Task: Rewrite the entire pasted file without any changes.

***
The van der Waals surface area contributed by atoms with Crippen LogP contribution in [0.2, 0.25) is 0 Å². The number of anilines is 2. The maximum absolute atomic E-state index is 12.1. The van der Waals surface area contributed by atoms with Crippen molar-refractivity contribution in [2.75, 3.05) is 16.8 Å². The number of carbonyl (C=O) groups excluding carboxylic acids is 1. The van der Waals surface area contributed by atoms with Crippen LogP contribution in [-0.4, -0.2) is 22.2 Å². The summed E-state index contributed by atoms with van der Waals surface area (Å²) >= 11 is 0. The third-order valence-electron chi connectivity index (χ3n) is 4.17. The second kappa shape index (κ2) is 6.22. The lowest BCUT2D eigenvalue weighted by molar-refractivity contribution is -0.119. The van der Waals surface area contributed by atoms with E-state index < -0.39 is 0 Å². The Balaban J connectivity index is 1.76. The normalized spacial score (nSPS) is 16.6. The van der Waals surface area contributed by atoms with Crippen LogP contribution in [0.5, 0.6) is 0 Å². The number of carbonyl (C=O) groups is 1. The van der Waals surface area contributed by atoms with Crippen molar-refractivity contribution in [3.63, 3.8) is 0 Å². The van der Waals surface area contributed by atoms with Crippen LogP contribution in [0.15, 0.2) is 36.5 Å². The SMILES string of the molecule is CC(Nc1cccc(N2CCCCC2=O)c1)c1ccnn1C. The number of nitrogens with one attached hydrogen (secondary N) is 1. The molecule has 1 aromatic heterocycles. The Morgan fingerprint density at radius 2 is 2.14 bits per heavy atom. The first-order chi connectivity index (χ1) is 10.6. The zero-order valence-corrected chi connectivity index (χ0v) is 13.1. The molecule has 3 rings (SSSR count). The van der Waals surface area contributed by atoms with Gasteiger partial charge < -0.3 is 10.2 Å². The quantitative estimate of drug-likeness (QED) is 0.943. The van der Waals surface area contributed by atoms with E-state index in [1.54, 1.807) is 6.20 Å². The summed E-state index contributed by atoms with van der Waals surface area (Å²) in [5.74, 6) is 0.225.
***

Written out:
The van der Waals surface area contributed by atoms with Crippen LogP contribution in [0.2, 0.25) is 0 Å². The number of anilines is 2. The maximum absolute atomic E-state index is 12.1. The van der Waals surface area contributed by atoms with Crippen molar-refractivity contribution in [2.75, 3.05) is 16.8 Å². The number of carbonyl (C=O) groups excluding carboxylic acids is 1. The van der Waals surface area contributed by atoms with Crippen LogP contribution in [-0.4, -0.2) is 22.2 Å². The summed E-state index contributed by atoms with van der Waals surface area (Å²) >= 11 is 0. The third-order valence-electron chi connectivity index (χ3n) is 4.17. The second kappa shape index (κ2) is 6.22. The lowest BCUT2D eigenvalue weighted by molar-refractivity contribution is -0.119. The van der Waals surface area contributed by atoms with E-state index < -0.39 is 0 Å². The Balaban J connectivity index is 1.76. The normalized spacial score (nSPS) is 16.6. The van der Waals surface area contributed by atoms with Crippen LogP contribution in [0.5, 0.6) is 0 Å². The number of carbonyl (C=O) groups is 1. The van der Waals surface area contributed by atoms with Crippen molar-refractivity contribution in [3.63, 3.8) is 0 Å². The van der Waals surface area contributed by atoms with Crippen LogP contribution in [0.15, 0.2) is 36.5 Å². The SMILES string of the molecule is CC(Nc1cccc(N2CCCCC2=O)c1)c1ccnn1C. The number of nitrogens with one attached hydrogen (secondary N) is 1. The molecule has 1 aromatic heterocycles. The Morgan fingerprint density at radius 2 is 2.14 bits per heavy atom. The first-order chi connectivity index (χ1) is 10.6. The zero-order valence-corrected chi connectivity index (χ0v) is 13.1. The molecule has 3 rings (SSSR count). The van der Waals surface area contributed by atoms with Gasteiger partial charge < -0.3 is 10.2 Å². The quantitative estimate of drug-likeness (QED) is 0.943. The van der Waals surface area contributed by atoms with E-state index in [1.54, 1.807) is 6.20 Å². The summed E-state index contributed by atoms with van der Waals surface area (Å²) in [5.74, 6) is 0.225.